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Complementary Exams

It is not just the spermogram and/or sperm function tests that should be requested in the investigation of male infertility or other issues related to the reproductive and sexual health of men. Periodic tests to screen for infections are extremely important for men's health.

In some cases, sexually transmitted infections (STIs) can be asymptomatic, that is, they do not show signs and symptoms in the infected individual, preventing him from seeking medical help and causing the disease to settle and progress to adjacent organs, such as the prostate. , epididymis and testes. Chronic infection is worrying, as it is often underdiagnosed and undertreated and can lead to male infertility. In cases of chronic epididymitis, prostatitis or orchitis, sperm are in an environment with high levels of free radicals and suffer from oxidative stress, with consequent damage to the plasma membrane and sperm DNA, important pathophysiological mechanisms for reducing the fertile potential.
Screening for STIs and other non-sexually transmitted infections is simple, inexpensive and should be performed annually or whenever the man notices something wrong.

See below the tests performed by Androscience that help in the diagnosis and treatment of reproductive tract infections.

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Our body is composed of thousands of cells that have constant metabolic activity that generate energy in order to maintain our vital functions preserved. Due to this metabolism, some byproducts toxic to cells are generated and need to be eliminated from the body. The organ responsible for eliminating such impurities is the kidney, which is in charge of continuously filtering the blood, in order to remove all foreign, toxic or excess substances. These substances are eliminated in the urine – biological fluid formed by the kidneys and excreted through the urinary tract, consisting mainly of water and metabolites such as urea, chlorine, sodium, among others. Urine is produced all the time and can serve as an important marker of renal and systemic health.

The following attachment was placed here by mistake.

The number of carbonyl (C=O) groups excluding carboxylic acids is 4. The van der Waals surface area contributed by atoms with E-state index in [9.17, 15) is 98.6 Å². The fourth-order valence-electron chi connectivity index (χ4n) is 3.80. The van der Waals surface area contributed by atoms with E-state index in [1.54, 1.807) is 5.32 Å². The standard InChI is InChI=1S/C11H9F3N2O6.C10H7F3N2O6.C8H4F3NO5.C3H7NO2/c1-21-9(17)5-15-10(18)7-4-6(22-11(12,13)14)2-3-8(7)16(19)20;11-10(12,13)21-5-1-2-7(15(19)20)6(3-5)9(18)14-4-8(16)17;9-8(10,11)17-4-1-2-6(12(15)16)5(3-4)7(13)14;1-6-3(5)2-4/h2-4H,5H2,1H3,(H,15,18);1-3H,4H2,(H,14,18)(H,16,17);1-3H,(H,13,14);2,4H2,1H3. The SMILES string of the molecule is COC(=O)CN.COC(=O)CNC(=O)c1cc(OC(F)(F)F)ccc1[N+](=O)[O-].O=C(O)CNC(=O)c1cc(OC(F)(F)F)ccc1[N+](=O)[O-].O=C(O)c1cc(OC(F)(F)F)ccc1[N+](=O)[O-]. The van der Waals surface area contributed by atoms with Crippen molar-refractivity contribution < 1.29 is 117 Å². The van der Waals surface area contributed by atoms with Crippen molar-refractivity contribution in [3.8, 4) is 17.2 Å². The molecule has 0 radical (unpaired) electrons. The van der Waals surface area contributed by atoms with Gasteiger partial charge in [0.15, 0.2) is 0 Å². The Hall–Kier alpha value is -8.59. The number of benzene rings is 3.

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Urine tests may indicate the presence of diseases in the renal and urinary system, such as infections, kidney failure and also systemic and metabolic diseases, such as diabetes. It is important that, along with urine tests, the physician requests additional tests, such as hormonal dosages and other substances (creatinine, urea, among others) that assess renal function so that it is possible to assess the patient jointly and correlating several parameters.